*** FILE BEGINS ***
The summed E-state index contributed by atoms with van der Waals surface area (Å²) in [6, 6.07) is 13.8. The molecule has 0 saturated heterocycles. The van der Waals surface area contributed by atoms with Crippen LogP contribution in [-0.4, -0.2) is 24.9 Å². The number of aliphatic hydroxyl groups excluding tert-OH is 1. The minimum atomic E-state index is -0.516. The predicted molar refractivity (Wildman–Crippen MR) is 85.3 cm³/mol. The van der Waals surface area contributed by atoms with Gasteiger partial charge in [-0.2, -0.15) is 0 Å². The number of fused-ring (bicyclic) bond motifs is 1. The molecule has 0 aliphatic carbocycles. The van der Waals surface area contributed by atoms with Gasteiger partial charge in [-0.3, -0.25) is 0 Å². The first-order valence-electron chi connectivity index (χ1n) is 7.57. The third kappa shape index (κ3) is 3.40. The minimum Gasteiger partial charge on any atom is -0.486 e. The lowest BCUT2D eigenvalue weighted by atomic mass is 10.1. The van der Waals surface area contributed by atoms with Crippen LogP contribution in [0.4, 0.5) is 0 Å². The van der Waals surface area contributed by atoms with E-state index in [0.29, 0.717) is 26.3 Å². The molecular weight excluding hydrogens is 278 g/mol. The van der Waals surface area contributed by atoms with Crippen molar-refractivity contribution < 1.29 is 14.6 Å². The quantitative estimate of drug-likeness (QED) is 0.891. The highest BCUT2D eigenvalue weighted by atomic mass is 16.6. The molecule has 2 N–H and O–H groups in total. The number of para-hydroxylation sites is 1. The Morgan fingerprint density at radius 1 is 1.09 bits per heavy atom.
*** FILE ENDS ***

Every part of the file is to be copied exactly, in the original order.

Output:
The summed E-state index contributed by atoms with van der Waals surface area (Å²) in [6, 6.07) is 13.8. The molecule has 0 saturated heterocycles. The van der Waals surface area contributed by atoms with Crippen LogP contribution in [-0.4, -0.2) is 24.9 Å². The number of aliphatic hydroxyl groups excluding tert-OH is 1. The minimum atomic E-state index is -0.516. The predicted molar refractivity (Wildman–Crippen MR) is 85.3 cm³/mol. The van der Waals surface area contributed by atoms with Gasteiger partial charge in [-0.2, -0.15) is 0 Å². The number of fused-ring (bicyclic) bond motifs is 1. The molecule has 0 aliphatic carbocycles. The van der Waals surface area contributed by atoms with Gasteiger partial charge in [-0.3, -0.25) is 0 Å². The first-order valence-electron chi connectivity index (χ1n) is 7.57. The third kappa shape index (κ3) is 3.40. The minimum Gasteiger partial charge on any atom is -0.486 e. The lowest BCUT2D eigenvalue weighted by atomic mass is 10.1. The van der Waals surface area contributed by atoms with Crippen LogP contribution in [0.4, 0.5) is 0 Å². The van der Waals surface area contributed by atoms with E-state index in [0.29, 0.717) is 26.3 Å². The molecular weight excluding hydrogens is 278 g/mol. The van der Waals surface area contributed by atoms with Crippen molar-refractivity contribution < 1.29 is 14.6 Å². The quantitative estimate of drug-likeness (QED) is 0.891. The highest BCUT2D eigenvalue weighted by atomic mass is 16.6. The molecule has 2 N–H and O–H groups in total. The number of para-hydroxylation sites is 1. The Morgan fingerprint density at radius 1 is 1.09 bits per heavy atom.